Tuesday, November 6, 2007 - 3:30 PM
275a

Automatic Convexity Detection for Global Optimization

Xiaowei Bao, Chemical and Biomolecular Engineering, University of Illinois at Urbana-Champaign, 600 South Mathews Avenue, Urbana, IL 61801 and Nick Sahinidis, Chemical Engineering, Carnegie Mellon University, Doherty Hall 4210C, 5000 Forbes Avenue, Pittsburgh, PA 15213.

Convexity of optimization problems has been used extensively to prove theoretical convergence properties and accelerate the convergence of optimization algorithms. As a result, theoretical characterizations of convexity and concavity and their generalizations have been studied extensively [1]. The automatic computational detection of convexity came to attention only recently [2, 3, 4], motivated mostly by recent advances in the area of global optimization, where exploitation of convexity can improve the quality of relaxations used in branch-and-bound algorithms.

Detecting convexity of a general nonlinear function over a bounded domain is a difficult problem. One current method [3] involves the determination of the positive definiteness of the interval Hessian Matrix, a problem that is known to be NP-hard. As a result, this approach is far from being practical for large-scale problems. Another method [2, 4] is based on the use of known convexity and concavity rules. The latter method is more practical, although not extensively studied and, clearly, incomplete since known convexity rules may not suffice to characterize convexity of an arbitrary function.

In this work, an automatic convexity detection algorithm is developed and implemented. The proposed convexity detection scheme has three main parts: a special decomposition of the function to facilitate convexity detection, a bounding process to provide useful bounds as an aid for accurate convexity detection, and a convexity detection process that relies on existing tools from convexity analysis. We study the impact of using this procedure to preprocess problems before they are turned for solution to the branch-and-reduce global optimization algorithm. Computational results with 26 problems from the globallib collection demonstrate that the proposed convexity identification scheme improves the performance of the BARON global optimization solver significantly by allowing the solver to strengthen its lower bounding and reduce the relaxation gap once convexity has been automatically identified and this information has been provided to the solver through its CONVEX_EQUATIONS construct. As a result of exploiting convexity, the total number of BARON iterations, the maximum number of nodes that had to be stored in the memory, and the CPU time reduce by 99%, 99%, and 69%, on average.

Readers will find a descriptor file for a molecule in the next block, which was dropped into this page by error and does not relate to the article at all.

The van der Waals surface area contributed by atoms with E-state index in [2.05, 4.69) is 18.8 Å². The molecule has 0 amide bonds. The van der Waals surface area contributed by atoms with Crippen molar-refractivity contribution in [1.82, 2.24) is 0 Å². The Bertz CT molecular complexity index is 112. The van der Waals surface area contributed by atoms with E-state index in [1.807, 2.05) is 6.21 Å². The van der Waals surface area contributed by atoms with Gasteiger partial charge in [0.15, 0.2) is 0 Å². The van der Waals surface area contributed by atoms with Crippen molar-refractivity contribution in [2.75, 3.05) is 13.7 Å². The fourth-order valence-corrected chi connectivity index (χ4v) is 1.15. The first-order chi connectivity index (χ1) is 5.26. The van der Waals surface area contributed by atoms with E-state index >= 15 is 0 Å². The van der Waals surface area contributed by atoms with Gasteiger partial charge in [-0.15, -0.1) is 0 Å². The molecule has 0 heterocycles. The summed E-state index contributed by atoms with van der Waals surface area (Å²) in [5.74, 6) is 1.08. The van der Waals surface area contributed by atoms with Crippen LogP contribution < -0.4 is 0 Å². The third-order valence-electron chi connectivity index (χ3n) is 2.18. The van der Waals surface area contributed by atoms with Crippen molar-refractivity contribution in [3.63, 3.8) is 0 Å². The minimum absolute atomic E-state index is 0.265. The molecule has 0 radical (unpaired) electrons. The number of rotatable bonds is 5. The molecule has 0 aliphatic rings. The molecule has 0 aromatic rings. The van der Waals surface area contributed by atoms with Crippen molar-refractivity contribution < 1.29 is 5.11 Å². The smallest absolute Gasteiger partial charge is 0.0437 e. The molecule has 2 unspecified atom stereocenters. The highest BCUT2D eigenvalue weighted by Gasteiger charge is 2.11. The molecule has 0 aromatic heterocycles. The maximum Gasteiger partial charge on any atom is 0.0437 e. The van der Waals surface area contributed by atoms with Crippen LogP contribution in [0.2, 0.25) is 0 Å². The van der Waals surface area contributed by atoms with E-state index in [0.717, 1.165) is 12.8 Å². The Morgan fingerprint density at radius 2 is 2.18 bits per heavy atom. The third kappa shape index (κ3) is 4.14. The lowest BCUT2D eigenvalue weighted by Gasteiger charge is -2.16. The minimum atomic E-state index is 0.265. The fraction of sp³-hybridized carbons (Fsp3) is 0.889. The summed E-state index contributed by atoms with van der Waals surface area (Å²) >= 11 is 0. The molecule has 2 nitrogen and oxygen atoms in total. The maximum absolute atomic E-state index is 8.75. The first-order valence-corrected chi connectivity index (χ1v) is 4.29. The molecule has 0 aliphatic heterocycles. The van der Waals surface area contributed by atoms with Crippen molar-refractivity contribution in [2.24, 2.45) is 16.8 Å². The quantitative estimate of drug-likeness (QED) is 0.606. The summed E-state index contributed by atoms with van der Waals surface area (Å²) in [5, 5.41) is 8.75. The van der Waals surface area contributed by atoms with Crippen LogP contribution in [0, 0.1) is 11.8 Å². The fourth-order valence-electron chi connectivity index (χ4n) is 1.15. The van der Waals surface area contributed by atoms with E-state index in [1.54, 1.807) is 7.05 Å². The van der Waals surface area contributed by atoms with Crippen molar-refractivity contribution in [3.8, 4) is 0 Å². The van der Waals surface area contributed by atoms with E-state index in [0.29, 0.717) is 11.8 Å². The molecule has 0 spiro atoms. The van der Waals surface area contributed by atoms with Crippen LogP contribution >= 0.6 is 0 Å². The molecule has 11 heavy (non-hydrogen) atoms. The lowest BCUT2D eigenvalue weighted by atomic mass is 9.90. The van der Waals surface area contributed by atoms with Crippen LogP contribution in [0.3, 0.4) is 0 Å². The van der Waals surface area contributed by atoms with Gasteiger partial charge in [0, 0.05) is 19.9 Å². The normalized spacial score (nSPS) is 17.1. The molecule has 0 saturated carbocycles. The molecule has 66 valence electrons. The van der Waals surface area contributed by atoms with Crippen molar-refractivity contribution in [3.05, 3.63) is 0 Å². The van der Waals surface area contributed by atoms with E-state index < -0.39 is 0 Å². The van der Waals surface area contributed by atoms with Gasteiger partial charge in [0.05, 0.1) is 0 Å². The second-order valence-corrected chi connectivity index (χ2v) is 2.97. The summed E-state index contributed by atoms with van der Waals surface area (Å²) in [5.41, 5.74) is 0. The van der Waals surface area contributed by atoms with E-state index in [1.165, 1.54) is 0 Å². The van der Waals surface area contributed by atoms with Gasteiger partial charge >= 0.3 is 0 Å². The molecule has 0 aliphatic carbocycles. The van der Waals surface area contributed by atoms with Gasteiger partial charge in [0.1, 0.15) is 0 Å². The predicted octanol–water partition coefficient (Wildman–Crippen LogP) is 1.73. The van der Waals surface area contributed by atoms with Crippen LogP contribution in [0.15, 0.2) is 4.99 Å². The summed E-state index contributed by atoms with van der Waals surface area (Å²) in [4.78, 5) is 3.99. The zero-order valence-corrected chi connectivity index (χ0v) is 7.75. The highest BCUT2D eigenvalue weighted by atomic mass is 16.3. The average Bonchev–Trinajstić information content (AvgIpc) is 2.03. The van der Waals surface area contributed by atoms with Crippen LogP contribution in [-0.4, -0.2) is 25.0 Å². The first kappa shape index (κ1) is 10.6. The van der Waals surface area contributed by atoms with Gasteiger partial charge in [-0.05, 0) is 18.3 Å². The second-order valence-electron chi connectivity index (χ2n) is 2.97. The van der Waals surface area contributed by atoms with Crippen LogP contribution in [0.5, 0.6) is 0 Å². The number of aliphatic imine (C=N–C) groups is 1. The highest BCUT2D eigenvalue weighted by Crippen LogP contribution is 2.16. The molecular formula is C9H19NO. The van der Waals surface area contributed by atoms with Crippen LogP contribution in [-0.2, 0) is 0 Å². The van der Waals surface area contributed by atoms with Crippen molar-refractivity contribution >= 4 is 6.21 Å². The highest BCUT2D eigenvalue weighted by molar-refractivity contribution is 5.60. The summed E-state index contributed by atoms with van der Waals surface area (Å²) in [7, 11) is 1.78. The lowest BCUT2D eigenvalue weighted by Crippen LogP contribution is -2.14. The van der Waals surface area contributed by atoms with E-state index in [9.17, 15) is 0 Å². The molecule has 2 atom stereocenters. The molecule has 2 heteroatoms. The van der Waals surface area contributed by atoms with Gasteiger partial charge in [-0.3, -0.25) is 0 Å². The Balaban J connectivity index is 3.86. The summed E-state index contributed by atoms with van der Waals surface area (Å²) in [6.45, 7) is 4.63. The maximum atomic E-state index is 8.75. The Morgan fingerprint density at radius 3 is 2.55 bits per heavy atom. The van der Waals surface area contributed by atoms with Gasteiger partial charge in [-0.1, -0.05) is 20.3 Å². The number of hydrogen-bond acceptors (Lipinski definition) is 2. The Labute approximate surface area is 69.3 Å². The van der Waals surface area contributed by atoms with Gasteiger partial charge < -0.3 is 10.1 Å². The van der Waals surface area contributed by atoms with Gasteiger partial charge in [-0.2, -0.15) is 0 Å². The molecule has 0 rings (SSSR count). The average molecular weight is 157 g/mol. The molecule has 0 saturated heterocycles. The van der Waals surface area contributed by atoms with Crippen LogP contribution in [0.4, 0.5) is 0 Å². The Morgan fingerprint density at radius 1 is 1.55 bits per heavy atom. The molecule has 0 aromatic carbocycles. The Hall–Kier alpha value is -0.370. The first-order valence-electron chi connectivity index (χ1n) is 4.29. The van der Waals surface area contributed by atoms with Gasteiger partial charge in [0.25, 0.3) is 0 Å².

References:

[1] M. Avriel, W. E. Diewert, S. Schaible and I. Zang. Generalized Concavity. Plenum Press, New York, NY, 1988.

[2] C. Maheshwari, A. Neumaier and H. Schichl. Convexity and concavity detection. Available at http://www.mat.univie.ac.at/~herman/techreports/D12convcon.ps, 2003.

[3] I. P. Nenov, D. H. Fylstra and L. V. Kolev. Convexity Determination in the Microsoft Excel Solver Using Automatic Differentiation Techniques. AD 2004 Fourth International Workshop on Automatic Differentiation, Chicago, IL, 2004. Abstract Available at http://atlas-conferences.com/c/a/l/x/28.htm.

[4] M. Tawarmalani and N. V. Sahinidis. A polyhedral branch-and-cut approach to global optimization. Mathematical Programming, 103:225-249, 2005.